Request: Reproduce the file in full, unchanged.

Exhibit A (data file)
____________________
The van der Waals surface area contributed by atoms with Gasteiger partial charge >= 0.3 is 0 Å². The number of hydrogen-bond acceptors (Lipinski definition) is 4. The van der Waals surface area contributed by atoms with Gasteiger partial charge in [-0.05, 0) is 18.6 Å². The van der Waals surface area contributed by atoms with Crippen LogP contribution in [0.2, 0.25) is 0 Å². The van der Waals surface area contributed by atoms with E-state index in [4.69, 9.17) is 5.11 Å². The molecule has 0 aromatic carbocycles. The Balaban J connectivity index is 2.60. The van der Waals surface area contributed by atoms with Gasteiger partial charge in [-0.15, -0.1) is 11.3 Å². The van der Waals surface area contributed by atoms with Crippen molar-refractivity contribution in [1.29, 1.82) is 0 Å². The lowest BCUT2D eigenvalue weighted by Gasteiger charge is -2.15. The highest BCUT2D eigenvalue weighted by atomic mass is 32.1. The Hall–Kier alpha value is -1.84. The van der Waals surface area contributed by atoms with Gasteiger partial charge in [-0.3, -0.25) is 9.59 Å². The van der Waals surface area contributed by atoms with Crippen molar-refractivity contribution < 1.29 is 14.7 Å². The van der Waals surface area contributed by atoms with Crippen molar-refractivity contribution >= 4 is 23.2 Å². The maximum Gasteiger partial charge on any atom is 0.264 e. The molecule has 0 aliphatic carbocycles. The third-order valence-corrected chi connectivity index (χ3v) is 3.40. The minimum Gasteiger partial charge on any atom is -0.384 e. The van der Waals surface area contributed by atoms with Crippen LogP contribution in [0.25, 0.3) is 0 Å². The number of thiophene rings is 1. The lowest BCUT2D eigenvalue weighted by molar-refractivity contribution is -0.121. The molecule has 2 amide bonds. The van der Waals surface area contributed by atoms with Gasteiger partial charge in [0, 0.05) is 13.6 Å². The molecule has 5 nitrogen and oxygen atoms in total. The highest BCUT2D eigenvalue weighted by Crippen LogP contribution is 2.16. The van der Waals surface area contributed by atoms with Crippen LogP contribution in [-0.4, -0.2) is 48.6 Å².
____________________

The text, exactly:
The van der Waals surface area contributed by atoms with Gasteiger partial charge >= 0.3 is 0 Å². The number of hydrogen-bond acceptors (Lipinski definition) is 4. The van der Waals surface area contributed by atoms with Gasteiger partial charge in [-0.05, 0) is 18.6 Å². The van der Waals surface area contributed by atoms with Crippen LogP contribution in [0.2, 0.25) is 0 Å². The van der Waals surface area contributed by atoms with E-state index in [4.69, 9.17) is 5.11 Å². The molecule has 0 aromatic carbocycles. The Balaban J connectivity index is 2.60. The van der Waals surface area contributed by atoms with Gasteiger partial charge in [-0.15, -0.1) is 11.3 Å². The van der Waals surface area contributed by atoms with Crippen molar-refractivity contribution in [1.29, 1.82) is 0 Å². The lowest BCUT2D eigenvalue weighted by Gasteiger charge is -2.15. The highest BCUT2D eigenvalue weighted by atomic mass is 32.1. The Hall–Kier alpha value is -1.84. The van der Waals surface area contributed by atoms with Gasteiger partial charge in [-0.3, -0.25) is 9.59 Å². The van der Waals surface area contributed by atoms with Crippen molar-refractivity contribution < 1.29 is 14.7 Å². The van der Waals surface area contributed by atoms with Crippen molar-refractivity contribution >= 4 is 23.2 Å². The maximum Gasteiger partial charge on any atom is 0.264 e. The molecule has 0 aliphatic carbocycles. The third-order valence-corrected chi connectivity index (χ3v) is 3.40. The minimum Gasteiger partial charge on any atom is -0.384 e. The van der Waals surface area contributed by atoms with Crippen LogP contribution in [0.25, 0.3) is 0 Å². The number of thiophene rings is 1. The lowest BCUT2D eigenvalue weighted by molar-refractivity contribution is -0.121. The molecule has 2 amide bonds. The van der Waals surface area contributed by atoms with Gasteiger partial charge in [0, 0.05) is 13.6 Å². The molecule has 5 nitrogen and oxygen atoms in total. The highest BCUT2D eigenvalue weighted by Crippen LogP contribution is 2.16. The van der Waals surface area contributed by atoms with Crippen LogP contribution in [-0.4, -0.2) is 48.6 Å².